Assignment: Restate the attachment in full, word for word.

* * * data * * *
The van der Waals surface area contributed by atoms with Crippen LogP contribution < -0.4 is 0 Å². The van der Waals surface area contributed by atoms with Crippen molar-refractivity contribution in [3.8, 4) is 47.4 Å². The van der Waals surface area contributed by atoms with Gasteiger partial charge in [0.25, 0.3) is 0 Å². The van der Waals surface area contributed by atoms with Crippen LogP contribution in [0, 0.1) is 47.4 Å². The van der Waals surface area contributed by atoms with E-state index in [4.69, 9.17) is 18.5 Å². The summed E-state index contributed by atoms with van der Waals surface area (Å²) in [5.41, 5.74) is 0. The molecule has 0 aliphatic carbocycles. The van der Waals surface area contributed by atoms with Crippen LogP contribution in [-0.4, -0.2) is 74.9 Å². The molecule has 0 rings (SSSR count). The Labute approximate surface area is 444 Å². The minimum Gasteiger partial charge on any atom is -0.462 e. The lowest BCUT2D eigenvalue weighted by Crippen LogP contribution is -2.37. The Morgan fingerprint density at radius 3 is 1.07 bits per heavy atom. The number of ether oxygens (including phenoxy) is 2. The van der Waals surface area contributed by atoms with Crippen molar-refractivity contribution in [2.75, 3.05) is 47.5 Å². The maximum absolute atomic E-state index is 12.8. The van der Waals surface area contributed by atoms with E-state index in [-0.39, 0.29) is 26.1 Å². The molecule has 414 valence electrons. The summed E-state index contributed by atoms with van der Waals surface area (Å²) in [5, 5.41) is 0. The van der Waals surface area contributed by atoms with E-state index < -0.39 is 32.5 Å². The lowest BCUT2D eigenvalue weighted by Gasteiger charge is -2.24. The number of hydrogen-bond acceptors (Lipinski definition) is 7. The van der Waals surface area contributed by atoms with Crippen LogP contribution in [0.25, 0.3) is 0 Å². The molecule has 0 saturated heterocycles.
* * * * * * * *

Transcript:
The van der Waals surface area contributed by atoms with Crippen LogP contribution < -0.4 is 0 Å². The van der Waals surface area contributed by atoms with Crippen molar-refractivity contribution in [3.8, 4) is 47.4 Å². The van der Waals surface area contributed by atoms with Gasteiger partial charge in [0.25, 0.3) is 0 Å². The van der Waals surface area contributed by atoms with Crippen LogP contribution in [0, 0.1) is 47.4 Å². The van der Waals surface area contributed by atoms with E-state index in [4.69, 9.17) is 18.5 Å². The summed E-state index contributed by atoms with van der Waals surface area (Å²) in [5.41, 5.74) is 0. The molecule has 0 aliphatic carbocycles. The van der Waals surface area contributed by atoms with Crippen LogP contribution in [-0.4, -0.2) is 74.9 Å². The molecule has 0 rings (SSSR count). The Labute approximate surface area is 444 Å². The minimum Gasteiger partial charge on any atom is -0.462 e. The lowest BCUT2D eigenvalue weighted by Crippen LogP contribution is -2.37. The Morgan fingerprint density at radius 3 is 1.07 bits per heavy atom. The number of ether oxygens (including phenoxy) is 2. The van der Waals surface area contributed by atoms with Crippen molar-refractivity contribution in [2.75, 3.05) is 47.5 Å². The maximum absolute atomic E-state index is 12.8. The van der Waals surface area contributed by atoms with E-state index in [-0.39, 0.29) is 26.1 Å². The molecule has 414 valence electrons. The summed E-state index contributed by atoms with van der Waals surface area (Å²) in [5, 5.41) is 0. The van der Waals surface area contributed by atoms with E-state index < -0.39 is 32.5 Å². The lowest BCUT2D eigenvalue weighted by Gasteiger charge is -2.24. The number of hydrogen-bond acceptors (Lipinski definition) is 7. The van der Waals surface area contributed by atoms with Crippen LogP contribution in [0.25, 0.3) is 0 Å². The molecule has 0 saturated heterocycles.